Runaway College Costs: How College Governing Boards Fail to Protect Their Students

Title

Runaway College Costs: How College Governing Boards Fail to Protect Their Students

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In the United States, college costs, especially tuition and fees, have increased much more rapidly than either the overall Consumer Price Index or median household income. This cost inflation has effectively closed the doors of higher education to many qualified students and contributed to a staggering $1.5 trillion in student debt. Additionally, the number of college enrollments in the United States actually declined for eight straight years between 2011 and 2019, as college student bodies became increasingly stratified on the basis of family incomes.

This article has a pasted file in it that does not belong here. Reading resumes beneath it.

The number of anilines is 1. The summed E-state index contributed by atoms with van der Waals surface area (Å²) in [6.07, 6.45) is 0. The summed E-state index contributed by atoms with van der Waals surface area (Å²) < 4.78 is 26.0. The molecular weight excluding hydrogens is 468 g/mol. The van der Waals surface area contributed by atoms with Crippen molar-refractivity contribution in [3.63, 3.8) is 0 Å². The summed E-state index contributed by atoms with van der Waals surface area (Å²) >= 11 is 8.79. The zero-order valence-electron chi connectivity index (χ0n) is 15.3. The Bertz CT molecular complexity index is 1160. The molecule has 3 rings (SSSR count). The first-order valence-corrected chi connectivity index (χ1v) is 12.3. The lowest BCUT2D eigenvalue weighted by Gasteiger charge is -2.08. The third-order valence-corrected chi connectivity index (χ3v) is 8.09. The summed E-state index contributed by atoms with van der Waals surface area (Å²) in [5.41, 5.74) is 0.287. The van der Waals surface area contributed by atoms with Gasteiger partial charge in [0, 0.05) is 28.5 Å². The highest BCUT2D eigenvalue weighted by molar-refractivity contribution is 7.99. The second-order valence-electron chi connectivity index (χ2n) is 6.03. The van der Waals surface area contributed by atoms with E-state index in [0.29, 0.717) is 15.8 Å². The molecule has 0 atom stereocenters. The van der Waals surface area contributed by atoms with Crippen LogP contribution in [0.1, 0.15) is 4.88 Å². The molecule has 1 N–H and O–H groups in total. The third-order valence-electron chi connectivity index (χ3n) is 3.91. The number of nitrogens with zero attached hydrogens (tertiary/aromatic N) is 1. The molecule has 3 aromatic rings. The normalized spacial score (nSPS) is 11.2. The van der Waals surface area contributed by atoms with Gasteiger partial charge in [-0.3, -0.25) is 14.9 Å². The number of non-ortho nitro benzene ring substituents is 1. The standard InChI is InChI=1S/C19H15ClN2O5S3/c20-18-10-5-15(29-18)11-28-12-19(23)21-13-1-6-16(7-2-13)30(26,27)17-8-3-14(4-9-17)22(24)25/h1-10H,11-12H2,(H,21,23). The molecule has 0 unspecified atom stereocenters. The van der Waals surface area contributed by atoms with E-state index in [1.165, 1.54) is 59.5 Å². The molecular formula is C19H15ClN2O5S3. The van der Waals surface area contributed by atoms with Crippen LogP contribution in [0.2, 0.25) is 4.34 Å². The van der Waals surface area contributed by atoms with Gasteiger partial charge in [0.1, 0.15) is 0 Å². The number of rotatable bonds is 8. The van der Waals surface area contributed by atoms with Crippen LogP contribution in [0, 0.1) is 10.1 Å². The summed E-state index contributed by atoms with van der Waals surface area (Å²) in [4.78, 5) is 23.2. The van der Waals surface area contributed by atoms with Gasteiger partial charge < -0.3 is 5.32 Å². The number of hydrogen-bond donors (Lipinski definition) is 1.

Virtually every public college cost increase, however, requires a positive vote from each university's governing board―and the record shows that these votes are nearly always unanimous. In Runaway College Costs, James V. Koch and Richard J. Cebula argue that many trustees have forgotten that they should act as fiduciaries who represent the best interests of students, parents, and taxpayers. Instead, Koch and Cebula explain, too often many trustees prize size and more prestigious rankings over access and affordability. These misplaced priorities make them vote in favor of ever more plush facilities, expensive intercollegiate athletic programs, administrative bloat, and outdated models of instruction and research. … [Amazon.com]

ISBN

9781421438887

Publication Date

10-2020

Publisher

Johns Hopkins University Press

City

Baltimore, MD

Disciplines

Education Economics | Higher Education | Higher Education Administration

Runaway College Costs: How College Governing Boards Fail to Protect Their Students

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